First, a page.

Virtual K-12 Learning: New Learning Frontiers for State Education Agencies
Catherine Fisk Natale and Janet Cook
Peabody Journal of Education: Issues of Leadership, Policy, and Organizations, Vol. 87, No. 5: pages 535-558.

Governors Make the Grade: Growing Gubernatorial Influence in State Education Policy
Arnold F. Shober
Peabody Journal of Education: Issues of Leadership, Policy, and Organizations, Vol. 87, No. 4: pages 559-575.

Precursors to Policy Innovation: How Tennessee Entered Race to the Top
Maida A. Finch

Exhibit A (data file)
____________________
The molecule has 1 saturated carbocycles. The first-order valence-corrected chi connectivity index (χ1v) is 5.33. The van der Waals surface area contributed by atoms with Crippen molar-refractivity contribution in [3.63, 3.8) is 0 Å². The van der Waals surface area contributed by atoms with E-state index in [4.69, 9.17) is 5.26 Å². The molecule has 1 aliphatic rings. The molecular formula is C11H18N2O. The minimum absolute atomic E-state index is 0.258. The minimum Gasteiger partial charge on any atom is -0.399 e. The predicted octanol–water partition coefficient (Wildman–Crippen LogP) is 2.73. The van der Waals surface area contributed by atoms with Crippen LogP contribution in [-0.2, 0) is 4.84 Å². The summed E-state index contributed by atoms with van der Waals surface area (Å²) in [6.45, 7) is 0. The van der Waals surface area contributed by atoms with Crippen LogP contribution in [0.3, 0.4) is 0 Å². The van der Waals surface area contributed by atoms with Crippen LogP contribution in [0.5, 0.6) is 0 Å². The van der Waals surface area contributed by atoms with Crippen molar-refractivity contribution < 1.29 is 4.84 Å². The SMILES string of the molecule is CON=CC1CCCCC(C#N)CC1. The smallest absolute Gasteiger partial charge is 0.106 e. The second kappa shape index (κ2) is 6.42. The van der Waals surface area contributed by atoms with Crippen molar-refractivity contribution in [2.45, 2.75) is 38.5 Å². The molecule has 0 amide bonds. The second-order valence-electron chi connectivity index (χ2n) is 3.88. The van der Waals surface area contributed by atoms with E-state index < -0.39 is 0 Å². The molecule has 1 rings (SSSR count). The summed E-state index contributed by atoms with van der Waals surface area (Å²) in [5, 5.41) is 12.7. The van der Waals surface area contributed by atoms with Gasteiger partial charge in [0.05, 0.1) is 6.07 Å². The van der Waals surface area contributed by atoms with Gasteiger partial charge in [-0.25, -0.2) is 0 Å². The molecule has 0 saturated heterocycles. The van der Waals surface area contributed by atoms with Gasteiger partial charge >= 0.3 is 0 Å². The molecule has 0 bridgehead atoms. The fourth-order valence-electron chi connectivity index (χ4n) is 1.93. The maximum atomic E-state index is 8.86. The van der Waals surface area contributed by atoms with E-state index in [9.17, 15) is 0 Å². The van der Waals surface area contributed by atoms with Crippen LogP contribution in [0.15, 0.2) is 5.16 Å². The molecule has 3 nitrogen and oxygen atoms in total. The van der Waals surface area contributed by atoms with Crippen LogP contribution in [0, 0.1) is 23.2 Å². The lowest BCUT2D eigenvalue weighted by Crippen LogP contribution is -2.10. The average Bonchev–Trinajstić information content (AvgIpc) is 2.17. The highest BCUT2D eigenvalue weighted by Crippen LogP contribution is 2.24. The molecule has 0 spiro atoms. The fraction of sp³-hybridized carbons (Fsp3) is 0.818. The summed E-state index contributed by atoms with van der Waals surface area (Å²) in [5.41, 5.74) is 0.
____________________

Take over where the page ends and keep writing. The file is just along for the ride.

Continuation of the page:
Peabody Journal of Education: Issues of Leadership, Policy, and Organizations, Vol. 87, No. 5: pages 576-592.

Looking North of the 49th Parallel: P-12 Education in Canada
Jennifer Wallner
Peabody Journal of Education: Issues of Leadership, Policy, and Organizations, Vol. 87, No. 5: pages 593-608.

State Education Agencies’ Acquisition and Use of Research Knowledge for School Improvement
Diane Massell, Margaret E. Goertz, and Carol A. Barnes
Peabody Journal of Education: Issues of Leadership, Policy, and Organizations, Vol. 87, No. 5: pages 609-626.

State Education Governance and Policy: Dynamic Challenges, Diverse Approaches, and New Frontiers
Paul Manna
Peabody Journal of Education: Issues of Leadership, Policy, and Organizations, Vol. 87, No. 4: pages 627-643.